With al-Qaeda neutralized and its sympathizers otherwise engaged, the terrorist threat now comes from isolated individuals, whether they fly a plane into a building in Texas or detonate explosives at a race in Boston. But as Obama rightly pointed out in his May speech, this is precisely the sort of environment we faced before 9/11. The terror threat, in other words, had receded to the point where we confront not the challenge of organized warfare but the risk of random crime. It was finally time, he said, to stand down from our wartime footing and end some of our more controversial post-9/11 practices.
But Obama did not merely describe the current threat environment and the response it warranted. For that, he could’ve dispatched junior advisors to the Sunday morning talk shows. In addition, he went to great lengths to defend his vision in the symbolically potent language of national identity. Invoking the soaring rhetoric for which he is so well known, and drawing on the shared ideals of freedom, the rule of law, and the dignity of the individual, he wove his preferred approach to the present terrorist threat into a grand narrative about “who we are” as a nation, and insisted that his vision is most faithful to our true character.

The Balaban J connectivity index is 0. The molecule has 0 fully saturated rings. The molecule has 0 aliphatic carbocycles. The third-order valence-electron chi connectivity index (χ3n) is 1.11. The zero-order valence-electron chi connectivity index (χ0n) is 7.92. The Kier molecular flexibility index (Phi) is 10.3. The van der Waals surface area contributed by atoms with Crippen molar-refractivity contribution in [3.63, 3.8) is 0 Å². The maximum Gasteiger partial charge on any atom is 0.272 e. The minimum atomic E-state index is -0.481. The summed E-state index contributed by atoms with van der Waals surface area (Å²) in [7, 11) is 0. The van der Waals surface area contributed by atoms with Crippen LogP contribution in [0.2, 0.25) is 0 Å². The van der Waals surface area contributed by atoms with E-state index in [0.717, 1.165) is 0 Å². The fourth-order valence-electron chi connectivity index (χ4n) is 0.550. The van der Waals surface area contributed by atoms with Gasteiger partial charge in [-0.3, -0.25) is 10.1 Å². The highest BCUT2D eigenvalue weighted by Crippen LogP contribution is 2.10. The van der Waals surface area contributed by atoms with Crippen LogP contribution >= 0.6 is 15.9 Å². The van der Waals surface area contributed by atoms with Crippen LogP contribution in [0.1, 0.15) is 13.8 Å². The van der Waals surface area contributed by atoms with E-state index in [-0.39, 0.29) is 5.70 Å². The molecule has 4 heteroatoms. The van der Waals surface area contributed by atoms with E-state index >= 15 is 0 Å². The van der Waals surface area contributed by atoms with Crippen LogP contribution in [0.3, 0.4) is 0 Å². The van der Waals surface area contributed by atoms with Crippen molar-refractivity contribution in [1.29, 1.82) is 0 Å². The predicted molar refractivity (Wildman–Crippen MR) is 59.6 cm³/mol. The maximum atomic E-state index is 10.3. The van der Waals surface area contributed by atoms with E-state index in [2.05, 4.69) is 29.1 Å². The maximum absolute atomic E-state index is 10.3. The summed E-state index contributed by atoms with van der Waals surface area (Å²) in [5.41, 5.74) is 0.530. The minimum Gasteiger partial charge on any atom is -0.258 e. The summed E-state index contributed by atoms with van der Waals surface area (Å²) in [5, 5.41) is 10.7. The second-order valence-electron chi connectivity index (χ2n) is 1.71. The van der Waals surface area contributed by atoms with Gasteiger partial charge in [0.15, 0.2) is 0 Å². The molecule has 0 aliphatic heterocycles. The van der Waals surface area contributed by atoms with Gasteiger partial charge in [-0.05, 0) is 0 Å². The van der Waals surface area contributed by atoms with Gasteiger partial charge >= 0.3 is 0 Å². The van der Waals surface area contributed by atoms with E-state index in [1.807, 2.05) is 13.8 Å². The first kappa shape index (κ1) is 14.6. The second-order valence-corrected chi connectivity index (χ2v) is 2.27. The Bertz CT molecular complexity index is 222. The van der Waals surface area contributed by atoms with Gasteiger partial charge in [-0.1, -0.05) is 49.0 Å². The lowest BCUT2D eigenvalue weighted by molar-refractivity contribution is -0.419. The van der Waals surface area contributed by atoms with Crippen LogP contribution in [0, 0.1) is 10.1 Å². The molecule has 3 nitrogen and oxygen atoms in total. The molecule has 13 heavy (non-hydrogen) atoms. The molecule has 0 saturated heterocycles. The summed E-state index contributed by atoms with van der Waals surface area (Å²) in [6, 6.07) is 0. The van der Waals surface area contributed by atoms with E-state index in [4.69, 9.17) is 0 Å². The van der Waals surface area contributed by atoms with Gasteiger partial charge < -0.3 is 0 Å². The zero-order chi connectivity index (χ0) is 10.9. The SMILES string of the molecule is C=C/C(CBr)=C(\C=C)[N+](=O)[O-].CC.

It was an exceedingly important speech, and many of us, myself included, were hopeful that it signaled a turning point, the beginning of the end of our post-9/11 nightmare. But a few days later, the Washington Post and the Guardian made Edward Snowden a household name. Suddenly, in the government’s haste to defend the NSA program, all the talk of a safer world and a pre-9/11 perspective was chased off the public square. The speech in May was quickly forgotten, and the lofty language about “who we are” faded like an echo in a canyon. Today, all we hear are the same dire warnings about hidden threats that we have heard since the “dark side” days of Dick Cheney.